Hillary Clinton is in a box that she can’t seem to get out of.
She wants to come off as being as progressive as Bernie Sanders, but with more realistic goals. She wants to tap the liberal enthusiasm that has more than eight in 10 younger voters flocking to her older opponent, but keeps reminding everyone that idealism only goes so far and she’s the adult in the room. She rebels at the idea that she’s part of the establishment, but runs an ad showing pictures of herself on the public stage going back decades.
And then there’s the $675,000 from Goldman Sachs. Clinton keeps insisting that she’s tough on Wall Street and that she can’t be bought, but can’t say what is obvious, that she took a chance to make some easy money.
The result is a message that’s as muddled as the Iowa caucus results. Which, by the way, Clinton deserves credit for winning, but edging Sanders by three-tenths of a percentage point isn’t exactly a thrill. And she’s pretty openly running to lose less badly here in New Hampshire, hoping that the press will credit her with a respectful finish.
Bill Clinton's full-throated attack yesterday on Sanders' proposals, and on his supporters as sexist and misogynist, can only be read as a sign of desperation. His wife is even losing women to Sanders here in New Hampshire by 8 points, according to a CNN/WMUR poll.
Clinton brought passion to the MSNBC debate, but she might have gone at Sanders a bit too hard, accusing him of “artful smears,” among other things. He was disciplined and didn’t take the bait, though he is noticeably uncomfortable discussing foreign policy.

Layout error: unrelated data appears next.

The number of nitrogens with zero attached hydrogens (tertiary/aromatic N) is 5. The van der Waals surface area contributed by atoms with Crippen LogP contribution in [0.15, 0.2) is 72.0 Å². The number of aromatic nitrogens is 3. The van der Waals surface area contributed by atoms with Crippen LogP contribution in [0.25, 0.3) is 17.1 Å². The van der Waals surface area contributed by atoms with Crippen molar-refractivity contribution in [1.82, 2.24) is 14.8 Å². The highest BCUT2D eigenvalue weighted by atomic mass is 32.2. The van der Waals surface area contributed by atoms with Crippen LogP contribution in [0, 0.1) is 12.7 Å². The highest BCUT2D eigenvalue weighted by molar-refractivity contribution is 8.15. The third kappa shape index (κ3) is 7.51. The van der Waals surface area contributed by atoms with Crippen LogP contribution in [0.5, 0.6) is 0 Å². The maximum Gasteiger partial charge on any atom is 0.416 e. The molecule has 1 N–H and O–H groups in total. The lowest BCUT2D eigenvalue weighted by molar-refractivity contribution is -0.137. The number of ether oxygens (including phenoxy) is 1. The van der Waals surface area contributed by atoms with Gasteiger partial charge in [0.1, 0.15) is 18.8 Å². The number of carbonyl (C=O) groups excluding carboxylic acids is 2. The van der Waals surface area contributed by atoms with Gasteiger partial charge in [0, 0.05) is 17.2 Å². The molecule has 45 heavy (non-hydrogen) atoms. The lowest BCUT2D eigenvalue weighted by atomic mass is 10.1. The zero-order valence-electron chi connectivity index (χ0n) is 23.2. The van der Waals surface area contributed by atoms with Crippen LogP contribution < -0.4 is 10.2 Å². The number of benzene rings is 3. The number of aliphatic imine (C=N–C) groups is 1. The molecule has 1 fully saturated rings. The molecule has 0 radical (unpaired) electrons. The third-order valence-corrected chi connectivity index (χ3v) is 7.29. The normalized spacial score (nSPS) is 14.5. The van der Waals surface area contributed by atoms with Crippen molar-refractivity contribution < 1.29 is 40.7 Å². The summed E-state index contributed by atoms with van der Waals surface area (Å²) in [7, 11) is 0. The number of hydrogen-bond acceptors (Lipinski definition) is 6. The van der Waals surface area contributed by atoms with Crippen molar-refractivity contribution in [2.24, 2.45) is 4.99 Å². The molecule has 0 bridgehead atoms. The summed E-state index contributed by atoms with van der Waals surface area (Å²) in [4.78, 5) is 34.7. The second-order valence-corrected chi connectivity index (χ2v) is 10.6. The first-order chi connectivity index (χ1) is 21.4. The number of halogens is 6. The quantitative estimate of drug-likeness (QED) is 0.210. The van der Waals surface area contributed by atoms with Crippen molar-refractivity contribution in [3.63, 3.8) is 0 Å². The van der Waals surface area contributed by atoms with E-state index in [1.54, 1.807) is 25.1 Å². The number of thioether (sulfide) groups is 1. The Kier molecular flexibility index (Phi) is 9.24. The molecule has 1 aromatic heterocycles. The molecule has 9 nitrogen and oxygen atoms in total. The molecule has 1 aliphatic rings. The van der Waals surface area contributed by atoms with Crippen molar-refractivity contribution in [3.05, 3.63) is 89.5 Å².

And everywhere Hillary goes, the email scandal follows her like a dark cloud—even as she assured Chuck Todd that she’s 100 percent confident it won’t cause her candidacy to implode.
Perhaps her worst moment at the New Hampshire debate was when she was fending off Sanders’ accusation of being an establishment figure—by clumsily saying that was impossible because she’d be the first female president. It was an inopportune time to play the gender card. Clinton is a former first lady, former senator and former member of President Obama’s Cabinet. Of course she’s part of the establishment. (Sanders shot back by saying anyone with a Super PAC that collects $15 million from Wall Street fits that definition.)
Clinton is steeped in the issues, but in an echo of 2008, she has trouble connecting on an emotional level. Sanders, by contrast, can just rail about the millionaires and billionaires. Clinton offers nuanced policies that would move beyond Obama’s record without venturing into the far reaches of Bernie land.
And nuance isn’t selling well this year.
Bernie is talking about a political revolution. Hillary is talking about an evolution. Which ignites the grass roots more?
As the Washington Post noted, when Chuck Todd asked Clinton which of her proposals would be Job One, she gave a 293-word answer: “I’m for a lot of things. If
I’m so fortunate to get the nomination, I will begin to work immediately on putting together an agenda, beginning to talk with members of Congress and others about how we can push forward.”
In newspaper terms, she’s all B-matter, no headline.
Hillary Clinton is still the presumptive Democratic nominee. But Bernie Sanders is tugging her to the left in a way that won’t be helpful in a general election.